US officials' push for a wider electronics ban follows concerns over the possible direct detonation of a large device in an aircraft passenger cabin, says United Airlines chief executive Oscar Munoz.
These concerns do not apply to a laptop or large electronic device stored in the cargo hold of an aircraft, he says on a panel at the IATA annual general meeting in Cancun.
"Having had a lot of internal briefings with the Department of Homeland Security about this particular threat and its viability with regards to an explosive device that has been tested in a cabin to catastrophic results, is something we have to believe the government has seen," says Munoz.
The US implemented a ban on large electronics in the passenger cabin of flights from 10 cities in Africa and the Middle East in March, a move that was matched by the UK from a fewer number of cities days later.
EU and US officials continue to discuss the possibility of expanding the ban to include flights across the North Atlantic. Such a move would impact one of the largest international markets in the world and create new challenges around how to safely transport a large number of electronics in aircraft cargo holds.
Other airline executives raised concerns about the safety of a large number of electronics, each with its own lithium ion batteries and their known fire risks, in an aircraft cargo hold.
"Safety always has to come first," says Rickard Gustafson, president and chief executive of SAS Group, at IATA.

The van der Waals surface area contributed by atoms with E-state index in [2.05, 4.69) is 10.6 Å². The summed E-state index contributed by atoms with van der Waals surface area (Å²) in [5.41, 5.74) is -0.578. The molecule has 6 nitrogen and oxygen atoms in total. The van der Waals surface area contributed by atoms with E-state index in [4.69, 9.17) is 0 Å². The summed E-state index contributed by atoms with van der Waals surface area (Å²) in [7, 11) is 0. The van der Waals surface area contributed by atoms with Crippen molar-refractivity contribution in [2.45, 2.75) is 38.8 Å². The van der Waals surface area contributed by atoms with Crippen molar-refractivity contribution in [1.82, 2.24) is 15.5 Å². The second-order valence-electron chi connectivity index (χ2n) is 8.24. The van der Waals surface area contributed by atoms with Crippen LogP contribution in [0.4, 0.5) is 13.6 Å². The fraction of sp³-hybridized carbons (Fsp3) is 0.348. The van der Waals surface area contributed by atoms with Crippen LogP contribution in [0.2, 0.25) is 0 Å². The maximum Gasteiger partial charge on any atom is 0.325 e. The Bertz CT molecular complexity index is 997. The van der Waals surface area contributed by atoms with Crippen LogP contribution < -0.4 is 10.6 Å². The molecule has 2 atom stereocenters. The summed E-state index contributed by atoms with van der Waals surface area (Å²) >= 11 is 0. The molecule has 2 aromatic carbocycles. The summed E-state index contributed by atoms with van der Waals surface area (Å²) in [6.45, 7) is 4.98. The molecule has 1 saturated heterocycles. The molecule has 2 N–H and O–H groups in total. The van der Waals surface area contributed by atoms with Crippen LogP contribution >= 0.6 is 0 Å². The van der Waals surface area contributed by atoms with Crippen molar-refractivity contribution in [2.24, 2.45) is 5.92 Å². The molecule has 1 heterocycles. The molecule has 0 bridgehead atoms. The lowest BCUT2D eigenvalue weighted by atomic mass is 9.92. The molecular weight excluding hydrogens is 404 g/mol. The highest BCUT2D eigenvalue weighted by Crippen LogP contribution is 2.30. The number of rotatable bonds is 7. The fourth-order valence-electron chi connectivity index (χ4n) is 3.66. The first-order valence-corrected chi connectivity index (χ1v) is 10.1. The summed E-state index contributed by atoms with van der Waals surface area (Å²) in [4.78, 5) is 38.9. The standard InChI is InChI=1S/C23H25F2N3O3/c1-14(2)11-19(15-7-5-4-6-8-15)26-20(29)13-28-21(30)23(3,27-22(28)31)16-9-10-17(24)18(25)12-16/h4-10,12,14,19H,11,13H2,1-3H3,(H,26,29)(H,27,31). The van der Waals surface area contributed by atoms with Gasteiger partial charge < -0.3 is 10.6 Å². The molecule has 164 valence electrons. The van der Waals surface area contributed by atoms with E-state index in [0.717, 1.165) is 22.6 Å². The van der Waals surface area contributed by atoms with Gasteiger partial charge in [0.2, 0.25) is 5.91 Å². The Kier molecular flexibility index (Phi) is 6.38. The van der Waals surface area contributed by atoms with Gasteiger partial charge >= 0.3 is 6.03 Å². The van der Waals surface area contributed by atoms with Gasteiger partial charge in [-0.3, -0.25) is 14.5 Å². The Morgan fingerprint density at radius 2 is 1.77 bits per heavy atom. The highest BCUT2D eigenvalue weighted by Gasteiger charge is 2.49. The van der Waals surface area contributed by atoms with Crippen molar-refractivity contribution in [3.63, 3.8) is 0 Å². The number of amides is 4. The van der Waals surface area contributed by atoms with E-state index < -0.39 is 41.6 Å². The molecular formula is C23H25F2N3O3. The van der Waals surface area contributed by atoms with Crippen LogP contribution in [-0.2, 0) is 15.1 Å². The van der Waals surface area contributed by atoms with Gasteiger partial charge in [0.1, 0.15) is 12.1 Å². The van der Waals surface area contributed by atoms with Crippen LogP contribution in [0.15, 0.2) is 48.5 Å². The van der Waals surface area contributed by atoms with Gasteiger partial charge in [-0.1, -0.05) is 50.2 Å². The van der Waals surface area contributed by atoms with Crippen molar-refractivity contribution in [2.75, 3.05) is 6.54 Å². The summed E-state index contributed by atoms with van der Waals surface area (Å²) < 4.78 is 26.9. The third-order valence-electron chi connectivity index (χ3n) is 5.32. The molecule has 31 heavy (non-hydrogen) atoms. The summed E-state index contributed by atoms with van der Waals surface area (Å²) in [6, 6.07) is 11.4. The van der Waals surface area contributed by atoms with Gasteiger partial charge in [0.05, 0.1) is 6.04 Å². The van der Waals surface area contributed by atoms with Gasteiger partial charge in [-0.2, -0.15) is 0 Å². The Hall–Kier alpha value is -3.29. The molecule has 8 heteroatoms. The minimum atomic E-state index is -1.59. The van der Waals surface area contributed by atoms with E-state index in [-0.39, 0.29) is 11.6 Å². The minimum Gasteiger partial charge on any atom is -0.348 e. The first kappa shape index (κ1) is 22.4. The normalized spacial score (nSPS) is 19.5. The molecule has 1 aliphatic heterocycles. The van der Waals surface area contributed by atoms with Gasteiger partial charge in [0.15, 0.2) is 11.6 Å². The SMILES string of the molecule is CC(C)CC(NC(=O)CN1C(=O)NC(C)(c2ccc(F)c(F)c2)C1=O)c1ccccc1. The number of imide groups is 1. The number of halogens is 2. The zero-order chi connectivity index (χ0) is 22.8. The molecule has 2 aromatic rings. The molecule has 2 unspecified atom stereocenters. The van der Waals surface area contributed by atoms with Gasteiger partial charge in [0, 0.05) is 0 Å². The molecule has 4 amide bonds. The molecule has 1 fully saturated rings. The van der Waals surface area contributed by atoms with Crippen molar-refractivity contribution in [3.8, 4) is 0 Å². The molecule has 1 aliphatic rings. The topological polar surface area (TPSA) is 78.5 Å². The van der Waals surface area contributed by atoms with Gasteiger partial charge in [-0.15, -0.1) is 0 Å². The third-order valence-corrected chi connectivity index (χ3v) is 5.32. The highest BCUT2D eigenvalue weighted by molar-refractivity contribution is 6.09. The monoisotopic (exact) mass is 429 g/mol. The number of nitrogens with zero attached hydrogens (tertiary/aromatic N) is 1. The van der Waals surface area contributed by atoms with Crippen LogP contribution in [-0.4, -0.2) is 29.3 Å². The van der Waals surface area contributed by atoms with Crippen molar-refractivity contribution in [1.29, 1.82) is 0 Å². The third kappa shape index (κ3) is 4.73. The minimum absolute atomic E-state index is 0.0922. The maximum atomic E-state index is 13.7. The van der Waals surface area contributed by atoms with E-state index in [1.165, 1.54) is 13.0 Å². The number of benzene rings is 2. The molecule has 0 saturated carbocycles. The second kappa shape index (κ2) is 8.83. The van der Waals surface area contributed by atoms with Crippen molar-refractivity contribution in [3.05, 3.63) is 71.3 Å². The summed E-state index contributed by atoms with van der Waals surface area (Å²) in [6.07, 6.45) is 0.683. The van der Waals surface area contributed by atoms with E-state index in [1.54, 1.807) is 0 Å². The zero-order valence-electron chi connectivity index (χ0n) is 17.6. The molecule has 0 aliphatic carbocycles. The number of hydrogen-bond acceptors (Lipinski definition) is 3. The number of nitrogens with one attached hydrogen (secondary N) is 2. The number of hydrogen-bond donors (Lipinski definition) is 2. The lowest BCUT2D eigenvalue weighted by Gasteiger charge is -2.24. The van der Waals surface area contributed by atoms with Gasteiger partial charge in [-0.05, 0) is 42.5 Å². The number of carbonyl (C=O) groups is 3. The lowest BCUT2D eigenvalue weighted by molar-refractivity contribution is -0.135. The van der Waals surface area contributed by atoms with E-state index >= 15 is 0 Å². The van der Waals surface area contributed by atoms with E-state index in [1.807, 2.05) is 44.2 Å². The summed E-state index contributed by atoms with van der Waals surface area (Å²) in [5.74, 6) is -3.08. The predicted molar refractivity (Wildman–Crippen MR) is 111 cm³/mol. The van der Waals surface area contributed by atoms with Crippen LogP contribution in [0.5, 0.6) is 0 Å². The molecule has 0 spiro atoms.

However, he also acknowledges that the security threat is "probably correct", adding that safety and security must be balanced.
"We're going to comply," says Munoz if a large electronics ban between the EU and USA is enacted. The airline is working on a plan to "service our customers" in such an event, he adds.
Executives at American Airlines and Delta Air Lines have plans in place if a ban is implemented. Ed Bastian, chief executive of Delta, said on 31 May that the carrier has a "game plan" that would allow passengers to remain "productive" in-flight with a ban.
Bastian did not elaborate on their plan.
Neither American nor Delta expect a significant impact on transatlantic demand in the event of an electronics ban.
"Companies still have to [take the trip] over time," said Derek Kerr, president of American, in May. "People will adjust as you move forward. We, as a company, need to figure out how to handle it."
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Source: Cirium Dashboard